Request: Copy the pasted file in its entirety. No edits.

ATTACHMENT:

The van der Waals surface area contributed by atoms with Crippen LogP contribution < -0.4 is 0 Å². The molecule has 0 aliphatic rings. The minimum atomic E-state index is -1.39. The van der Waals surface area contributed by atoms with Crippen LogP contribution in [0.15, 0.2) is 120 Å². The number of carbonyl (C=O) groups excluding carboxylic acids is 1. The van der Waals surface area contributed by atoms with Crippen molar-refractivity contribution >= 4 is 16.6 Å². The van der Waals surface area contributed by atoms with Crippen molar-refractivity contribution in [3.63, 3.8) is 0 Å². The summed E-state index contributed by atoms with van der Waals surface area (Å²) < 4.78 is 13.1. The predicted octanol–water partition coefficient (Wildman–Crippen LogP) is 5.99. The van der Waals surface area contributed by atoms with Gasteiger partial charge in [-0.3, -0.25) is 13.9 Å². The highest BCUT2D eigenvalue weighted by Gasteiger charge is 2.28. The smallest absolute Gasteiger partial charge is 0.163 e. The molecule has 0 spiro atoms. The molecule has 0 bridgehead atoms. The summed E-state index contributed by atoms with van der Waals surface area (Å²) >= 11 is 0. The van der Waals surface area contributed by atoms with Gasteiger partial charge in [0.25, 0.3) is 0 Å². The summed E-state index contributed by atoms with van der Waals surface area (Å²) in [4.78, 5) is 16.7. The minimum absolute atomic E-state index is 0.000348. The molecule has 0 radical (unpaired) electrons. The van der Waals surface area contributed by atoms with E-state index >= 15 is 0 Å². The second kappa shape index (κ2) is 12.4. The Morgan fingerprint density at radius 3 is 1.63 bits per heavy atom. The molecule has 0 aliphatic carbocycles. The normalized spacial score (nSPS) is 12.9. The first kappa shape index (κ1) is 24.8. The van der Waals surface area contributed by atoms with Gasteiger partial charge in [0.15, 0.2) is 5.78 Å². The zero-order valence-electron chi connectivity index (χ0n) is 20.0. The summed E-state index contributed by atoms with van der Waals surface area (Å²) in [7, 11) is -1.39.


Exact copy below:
The van der Waals surface area contributed by atoms with Crippen LogP contribution < -0.4 is 0 Å². The molecule has 0 aliphatic rings. The minimum atomic E-state index is -1.39. The van der Waals surface area contributed by atoms with Crippen LogP contribution in [0.15, 0.2) is 120 Å². The number of carbonyl (C=O) groups excluding carboxylic acids is 1. The van der Waals surface area contributed by atoms with Crippen molar-refractivity contribution >= 4 is 16.6 Å². The van der Waals surface area contributed by atoms with Crippen molar-refractivity contribution in [3.63, 3.8) is 0 Å². The summed E-state index contributed by atoms with van der Waals surface area (Å²) < 4.78 is 13.1. The predicted octanol–water partition coefficient (Wildman–Crippen LogP) is 5.99. The van der Waals surface area contributed by atoms with Gasteiger partial charge in [-0.3, -0.25) is 13.9 Å². The highest BCUT2D eigenvalue weighted by Gasteiger charge is 2.28. The smallest absolute Gasteiger partial charge is 0.163 e. The molecule has 0 spiro atoms. The molecule has 0 bridgehead atoms. The summed E-state index contributed by atoms with van der Waals surface area (Å²) >= 11 is 0. The van der Waals surface area contributed by atoms with Gasteiger partial charge in [0.25, 0.3) is 0 Å². The summed E-state index contributed by atoms with van der Waals surface area (Å²) in [4.78, 5) is 16.7. The minimum absolute atomic E-state index is 0.000348. The molecule has 0 radical (unpaired) electrons. The van der Waals surface area contributed by atoms with E-state index >= 15 is 0 Å². The second kappa shape index (κ2) is 12.4. The Morgan fingerprint density at radius 3 is 1.63 bits per heavy atom. The molecule has 0 aliphatic carbocycles. The normalized spacial score (nSPS) is 12.9. The first kappa shape index (κ1) is 24.8. The van der Waals surface area contributed by atoms with Gasteiger partial charge in [0.15, 0.2) is 5.78 Å². The zero-order valence-electron chi connectivity index (χ0n) is 20.0. The summed E-state index contributed by atoms with van der Waals surface area (Å²) in [7, 11) is -1.39.